During the seminar, Dr. Turley asked us to define a “black community.” The answer to that question is obviously complex and not something any of us could fully define that day. But, she implored us to think about how our own definition of “black community” may alter, if at all, during our travels.

Day 1

Our first destination was the Gay Hawk Restaurant in Memphis where we helped ourselves to a buffet of southern cooking: fried fish, steamed cabbage, corn muffins, iced tea and peach cobbler. One five-star Yelp reviewer called it “old school soul food.”

After filling our bellies, we piled back into the bus for a guided tour through Memphis. We stopped by the W.C. Handy Memphis Home Museum, the shotgun house of early 1900s blues composer and musician widely known as the “Father of the Blues.”

Next stop was the Burkle Estate, known as the Slave Haven Underground Railroad Museum since 1997. Located just down from a slave auction block in one direction and the Mississippi River in another, the home was constructed by German immigrant Jacob Burkle, who reportedly used the home as a way station to help enslaved Africans escape to freedom.

While touring the home, we learned that Burkle himself bought slaves from the auction just to turn around and release them later. He would smuggle them away on a boat travelling up the Mississippi River to freedom and then wait a few weeks to report them missing. He even offered a reward, to keep up the façade. In his front yard, Burkle planted magnolia trees, a non-native evergreen that signaled to runaway slaves they could seek safe shelter there.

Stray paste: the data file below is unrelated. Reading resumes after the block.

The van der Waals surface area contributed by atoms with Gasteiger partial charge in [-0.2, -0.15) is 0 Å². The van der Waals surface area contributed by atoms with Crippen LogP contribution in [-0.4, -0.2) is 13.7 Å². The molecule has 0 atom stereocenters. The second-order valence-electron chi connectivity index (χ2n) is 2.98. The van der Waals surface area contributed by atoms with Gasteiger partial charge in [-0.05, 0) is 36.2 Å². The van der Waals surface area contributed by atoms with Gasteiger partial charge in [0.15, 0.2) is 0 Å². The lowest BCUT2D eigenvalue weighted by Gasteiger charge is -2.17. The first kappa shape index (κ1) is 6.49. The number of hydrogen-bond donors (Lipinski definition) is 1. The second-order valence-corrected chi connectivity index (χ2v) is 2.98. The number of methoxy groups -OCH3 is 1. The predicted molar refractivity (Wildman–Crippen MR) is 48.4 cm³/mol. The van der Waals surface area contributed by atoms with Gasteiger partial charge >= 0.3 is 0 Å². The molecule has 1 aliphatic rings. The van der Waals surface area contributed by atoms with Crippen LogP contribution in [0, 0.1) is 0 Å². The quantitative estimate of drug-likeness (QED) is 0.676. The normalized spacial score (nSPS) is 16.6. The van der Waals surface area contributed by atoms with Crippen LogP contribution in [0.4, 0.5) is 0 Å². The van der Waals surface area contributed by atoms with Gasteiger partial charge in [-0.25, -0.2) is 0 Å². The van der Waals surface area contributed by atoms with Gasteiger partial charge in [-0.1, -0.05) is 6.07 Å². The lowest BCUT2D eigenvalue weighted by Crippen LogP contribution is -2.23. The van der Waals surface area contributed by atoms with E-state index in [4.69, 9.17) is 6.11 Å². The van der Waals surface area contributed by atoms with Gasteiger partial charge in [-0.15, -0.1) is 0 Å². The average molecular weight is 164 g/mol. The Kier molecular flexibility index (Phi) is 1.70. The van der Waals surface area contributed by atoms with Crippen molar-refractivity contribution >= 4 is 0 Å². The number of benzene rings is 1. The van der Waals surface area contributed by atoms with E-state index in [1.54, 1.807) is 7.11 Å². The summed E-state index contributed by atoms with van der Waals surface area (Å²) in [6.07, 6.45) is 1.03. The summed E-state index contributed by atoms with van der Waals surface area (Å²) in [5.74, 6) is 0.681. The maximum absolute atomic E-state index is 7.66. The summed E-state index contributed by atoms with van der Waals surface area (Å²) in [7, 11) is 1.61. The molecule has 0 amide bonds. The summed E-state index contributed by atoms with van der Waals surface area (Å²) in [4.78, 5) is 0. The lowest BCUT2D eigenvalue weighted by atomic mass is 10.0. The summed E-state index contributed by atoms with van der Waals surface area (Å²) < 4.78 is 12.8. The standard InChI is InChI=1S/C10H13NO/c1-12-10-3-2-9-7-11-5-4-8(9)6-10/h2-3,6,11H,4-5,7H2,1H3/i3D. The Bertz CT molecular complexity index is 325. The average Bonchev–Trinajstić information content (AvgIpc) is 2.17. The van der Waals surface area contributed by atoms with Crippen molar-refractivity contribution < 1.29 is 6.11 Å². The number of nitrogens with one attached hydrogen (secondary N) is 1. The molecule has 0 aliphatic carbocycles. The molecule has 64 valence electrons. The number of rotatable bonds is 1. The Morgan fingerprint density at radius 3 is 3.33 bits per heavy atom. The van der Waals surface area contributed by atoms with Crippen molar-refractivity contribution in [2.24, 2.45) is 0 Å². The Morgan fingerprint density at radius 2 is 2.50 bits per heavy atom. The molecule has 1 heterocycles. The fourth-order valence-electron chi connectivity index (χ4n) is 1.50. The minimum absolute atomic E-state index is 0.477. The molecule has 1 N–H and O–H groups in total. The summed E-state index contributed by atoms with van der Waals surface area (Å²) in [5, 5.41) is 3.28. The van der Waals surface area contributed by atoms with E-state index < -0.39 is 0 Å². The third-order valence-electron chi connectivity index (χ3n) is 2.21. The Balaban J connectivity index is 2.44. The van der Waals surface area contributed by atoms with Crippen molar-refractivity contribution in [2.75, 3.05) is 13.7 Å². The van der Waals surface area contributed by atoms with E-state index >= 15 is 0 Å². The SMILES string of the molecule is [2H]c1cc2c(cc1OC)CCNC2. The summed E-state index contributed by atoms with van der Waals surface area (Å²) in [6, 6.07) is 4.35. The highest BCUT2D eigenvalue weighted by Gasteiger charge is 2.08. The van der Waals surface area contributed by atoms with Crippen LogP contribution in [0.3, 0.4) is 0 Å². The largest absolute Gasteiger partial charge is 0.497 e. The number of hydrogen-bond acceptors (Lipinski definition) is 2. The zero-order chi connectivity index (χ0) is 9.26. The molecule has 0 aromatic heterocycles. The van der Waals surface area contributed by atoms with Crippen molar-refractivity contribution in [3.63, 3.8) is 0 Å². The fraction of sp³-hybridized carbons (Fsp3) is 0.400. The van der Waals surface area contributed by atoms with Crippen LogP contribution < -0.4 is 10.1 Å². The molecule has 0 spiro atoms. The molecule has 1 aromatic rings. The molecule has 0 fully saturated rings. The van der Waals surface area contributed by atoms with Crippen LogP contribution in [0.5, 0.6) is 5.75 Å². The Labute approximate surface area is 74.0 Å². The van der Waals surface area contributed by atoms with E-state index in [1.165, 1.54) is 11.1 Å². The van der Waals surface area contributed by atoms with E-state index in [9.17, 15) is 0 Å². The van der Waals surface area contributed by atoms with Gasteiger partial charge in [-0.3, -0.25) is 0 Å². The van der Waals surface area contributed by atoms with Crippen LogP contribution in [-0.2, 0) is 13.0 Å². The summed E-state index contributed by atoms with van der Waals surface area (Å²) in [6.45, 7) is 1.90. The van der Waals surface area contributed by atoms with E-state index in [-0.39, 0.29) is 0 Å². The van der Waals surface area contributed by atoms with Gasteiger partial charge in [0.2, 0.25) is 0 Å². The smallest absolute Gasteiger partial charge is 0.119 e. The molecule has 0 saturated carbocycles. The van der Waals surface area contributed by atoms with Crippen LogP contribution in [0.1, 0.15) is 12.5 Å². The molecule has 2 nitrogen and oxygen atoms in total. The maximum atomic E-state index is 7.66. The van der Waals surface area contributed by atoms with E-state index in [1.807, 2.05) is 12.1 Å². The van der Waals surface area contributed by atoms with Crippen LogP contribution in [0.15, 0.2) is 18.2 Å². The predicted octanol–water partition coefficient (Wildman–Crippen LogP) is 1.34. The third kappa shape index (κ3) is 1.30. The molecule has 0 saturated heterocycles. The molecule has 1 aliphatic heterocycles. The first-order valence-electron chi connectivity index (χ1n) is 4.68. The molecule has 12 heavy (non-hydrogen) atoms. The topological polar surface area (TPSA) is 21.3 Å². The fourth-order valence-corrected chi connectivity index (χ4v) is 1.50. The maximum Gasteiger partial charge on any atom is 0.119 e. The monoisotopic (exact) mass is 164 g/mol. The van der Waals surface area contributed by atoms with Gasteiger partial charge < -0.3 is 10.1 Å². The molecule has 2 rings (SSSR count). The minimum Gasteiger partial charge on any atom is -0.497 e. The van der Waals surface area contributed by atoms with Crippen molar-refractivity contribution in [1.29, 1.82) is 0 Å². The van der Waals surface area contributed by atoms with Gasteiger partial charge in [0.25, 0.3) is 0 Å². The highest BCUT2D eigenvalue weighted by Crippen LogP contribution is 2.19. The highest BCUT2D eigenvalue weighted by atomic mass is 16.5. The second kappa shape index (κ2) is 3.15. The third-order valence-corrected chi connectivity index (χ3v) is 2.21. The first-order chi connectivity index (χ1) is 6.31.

Our tour guide took us into the dark cellar of the old clapboard house and ushered us in until there was no room to move. She turned off the light as we ducked under the low ceiling. She asked us to imagine what it would’ve felt like to be an enslaved person hiding in that space. I remembered thinking I had no room to complain about the heat of the south when so many men, women and children hid, scared for their lives, in places just like this.

Day 2

We started Day 2 with a two-hour tour of the National Civil Rights Museum, housed in the Lorraine Motel and site of the assassination of Dr. Martin Luther King, Jr. While the museum is a 12,800 square foot labyrinth of compelling exhibits and interactive touch-screen displays, nothing was quite as powerful as walking by the rooms in which Dr. King spent his last moments. Although glassed in for preservation, peering in to see the cigarette butts in the ashtray, the rotary phone and the dated 60s-era furniture in a room where he stayed, made you feel as if you caught a glimpse of King as a man, not just the legend.